Behind the Headline: How Common Core Brought Attention To The Math Education Debate

John O’Connor takes a close look at some of the debates that are taking place over how math is taught in states that are implementing the Common Core standards and at the long history of debates over math instruction.

One Size Fits Most, Even in the Suburbs

A subset of white, affluent, well-educated parents have long favored progressive education. Alternative schools are a good option for them.

Stop Pitting Technology Against Quality, In-Person Time

Technology can help us redesign schools to allow students to have far more meaningful face-to-face interactions with teachers and peers

Doug Lemov Reveals His Secrets

Doug Lemov’s work identifying what “champion” teachers do has been nothing short of transformational.

Is Common Core Too Hard for Kindergarten?

We can have kindergarten that is both play-based and language-rich. It’s what the best kindergarten teachers have always done.

Coursera, K12, Inc. Make Bold Moves to Drive Learning

The two innovators still have a significant amount of work ahead, but their moves are pointing in the right direction.

Three False Dichotomies in Blended Learning

Don’t assume that by adding blended learning, we must automatically be detracting from something else.

Model Citizens

Arizona became the first state to make passing the U.S. Citizenship Test a high school graduation requirement.

What Does Online Learning Look Like?

Examples from Florida and Pennsylvania

Examples from Florida and Pennsylvania

Can an Online College Course Live Up to Students’ Expectations?

What we learned by teaching “Saving Schools: History, Politics and Policy in U. S. Education,” our first Massive Open Online Course

Is It Quality Or Quantity That Counts?

Ah, January is upon us: The wind is howling, the thermometer is plummeting, and we are greeted by the nineteenth consecutive edition of Quality Counts, Education Week’s compilation of mostly useful data, analysis, rankings and commentaries.

Carmen Fariña’s War on Evidence

While running the nation’s largest school system, Carmen Farina has made a growing list of decisions based not on empirical evidence, but on the chancellor’s personal preference.

Five Predictions for Education in 2015

A few scattered predictions from around the world of education about what we might see.

What We’re Listening To: Freakonomics Radio on America’s Education Problem

How much of the problem lies in our teaching, and what’s to be done about it?

Teachers Are Mobile and Need Portable Retirement Benefits

The median U.S. worker has less than five years of experience at his or her current job and teachers are no exception.

The Missing Link Between Standards and Instruction

Standards for any subject are most effective when used not to drive lesson planning on any given day, but rather the selection of a clear, teacher-friendly, coherently developed curriculum.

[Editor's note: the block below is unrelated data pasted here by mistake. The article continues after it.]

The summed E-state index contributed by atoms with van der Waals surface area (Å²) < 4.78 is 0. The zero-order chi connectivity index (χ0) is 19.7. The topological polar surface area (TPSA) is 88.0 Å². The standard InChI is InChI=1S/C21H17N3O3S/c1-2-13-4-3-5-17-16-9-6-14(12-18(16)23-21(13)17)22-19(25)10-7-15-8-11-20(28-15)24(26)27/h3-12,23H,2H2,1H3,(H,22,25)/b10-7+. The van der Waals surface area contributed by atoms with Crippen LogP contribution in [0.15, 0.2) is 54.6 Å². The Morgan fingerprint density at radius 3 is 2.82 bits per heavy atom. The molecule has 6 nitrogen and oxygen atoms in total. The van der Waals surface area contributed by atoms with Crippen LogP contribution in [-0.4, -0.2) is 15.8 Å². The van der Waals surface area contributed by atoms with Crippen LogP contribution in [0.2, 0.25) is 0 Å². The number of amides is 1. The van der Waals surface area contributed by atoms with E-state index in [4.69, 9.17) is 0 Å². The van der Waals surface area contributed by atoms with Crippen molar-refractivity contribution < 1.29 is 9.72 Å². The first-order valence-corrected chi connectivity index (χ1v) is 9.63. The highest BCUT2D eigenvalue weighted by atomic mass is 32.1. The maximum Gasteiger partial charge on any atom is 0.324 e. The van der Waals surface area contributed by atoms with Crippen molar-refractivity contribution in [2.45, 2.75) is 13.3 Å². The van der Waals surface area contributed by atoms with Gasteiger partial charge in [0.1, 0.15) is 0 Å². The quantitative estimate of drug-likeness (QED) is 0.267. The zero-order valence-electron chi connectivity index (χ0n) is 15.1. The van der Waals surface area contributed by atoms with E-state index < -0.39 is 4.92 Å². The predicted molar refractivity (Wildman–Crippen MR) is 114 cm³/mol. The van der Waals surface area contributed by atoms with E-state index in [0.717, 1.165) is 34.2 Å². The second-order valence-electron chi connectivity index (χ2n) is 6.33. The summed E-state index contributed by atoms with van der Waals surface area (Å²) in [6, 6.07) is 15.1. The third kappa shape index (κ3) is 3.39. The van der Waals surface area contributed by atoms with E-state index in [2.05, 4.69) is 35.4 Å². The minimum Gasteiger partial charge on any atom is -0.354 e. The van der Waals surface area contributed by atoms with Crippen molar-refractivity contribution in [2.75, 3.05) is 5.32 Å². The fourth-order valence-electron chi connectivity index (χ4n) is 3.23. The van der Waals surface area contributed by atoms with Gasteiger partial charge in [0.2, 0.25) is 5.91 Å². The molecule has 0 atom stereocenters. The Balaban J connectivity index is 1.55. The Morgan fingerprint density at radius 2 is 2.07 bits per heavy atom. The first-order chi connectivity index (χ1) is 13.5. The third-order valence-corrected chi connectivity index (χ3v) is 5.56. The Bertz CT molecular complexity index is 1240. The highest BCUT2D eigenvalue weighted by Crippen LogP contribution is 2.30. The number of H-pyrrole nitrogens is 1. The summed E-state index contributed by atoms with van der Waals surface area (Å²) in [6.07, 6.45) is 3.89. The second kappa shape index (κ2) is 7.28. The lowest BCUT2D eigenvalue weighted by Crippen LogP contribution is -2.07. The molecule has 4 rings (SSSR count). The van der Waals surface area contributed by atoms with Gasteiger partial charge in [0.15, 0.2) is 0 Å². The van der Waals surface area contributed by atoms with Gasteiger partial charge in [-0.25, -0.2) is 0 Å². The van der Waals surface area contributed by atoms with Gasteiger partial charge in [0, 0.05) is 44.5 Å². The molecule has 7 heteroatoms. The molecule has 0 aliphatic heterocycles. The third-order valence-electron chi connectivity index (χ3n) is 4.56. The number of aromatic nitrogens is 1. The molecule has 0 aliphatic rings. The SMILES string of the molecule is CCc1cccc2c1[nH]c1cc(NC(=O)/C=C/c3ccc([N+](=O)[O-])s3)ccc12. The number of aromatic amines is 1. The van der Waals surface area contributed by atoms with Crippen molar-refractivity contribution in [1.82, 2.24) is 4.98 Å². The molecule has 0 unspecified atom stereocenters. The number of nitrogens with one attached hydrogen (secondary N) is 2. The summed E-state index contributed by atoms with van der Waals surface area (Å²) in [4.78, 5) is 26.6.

Cisco Networking Academy Provides Clues For Future Of Testing

The online training program’s diverse assessment system and its flexibility should help us move toward a competency-based learning system in which time is variable but learning is constant.

Behind the Headline: Teach For America Facing Recruitment Challenges

Teach for America has notified its partner districts that it is on track to train a smaller corps of teachers this year, possibly falling short of demand for its teachers by 25 percent.

Pension Theory Versus Pension Reality

In the fantasy world that the National Institute on Retirement Security has created, state pension plans do a bang-up job of delivering benefits to workers. That’s just not the reality of the world we live in.

What Computer Science Education Can Tell Us About The Future Of Schools

Some of the pedagogical models we see emerging in computer science may be a harbinger of not just what we need to teach in the 21st century, but how we may come to teach it.

Ed Next Book Club: Dana Goldstein on The Teacher Wars

Mike Petrilli interviews Dana Goldstein about her new book on teachers.

inBloom’s Collapse Offers Lessons For Innovation In Education

inBloom, a non-profit that offered a data warehouse solution designed to help public schools embrace the promise of personalized learning, collapsed and has ceased to exist, as privacy concerns from interested parties mounted over a period of many months

Implementing Teacher Evaluation in New Jersey

The New Jersey Department of Education has produced a report on the status of its new teacher evaluation efforts.

Should Teaching “Soft” Skills Be A Priority?

An interview with Paul Tough, author of How Children Succeed

By Guest Blogger    Blog, Curriculum, Editorial  

What Else Should KIPP Be Doing With Blended Learning?

Is KIPP falling prey to the classic innovator’s dilemma by not deploying disruptive innovations?

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The Hoover Institution at Stanford University - Ideas Defining a Free Society

Harvard Kennedy School Program on Educational Policy and Governance

Thomas Fordham Institute - Advancing Educational Excellence and Education Reform

Sponsors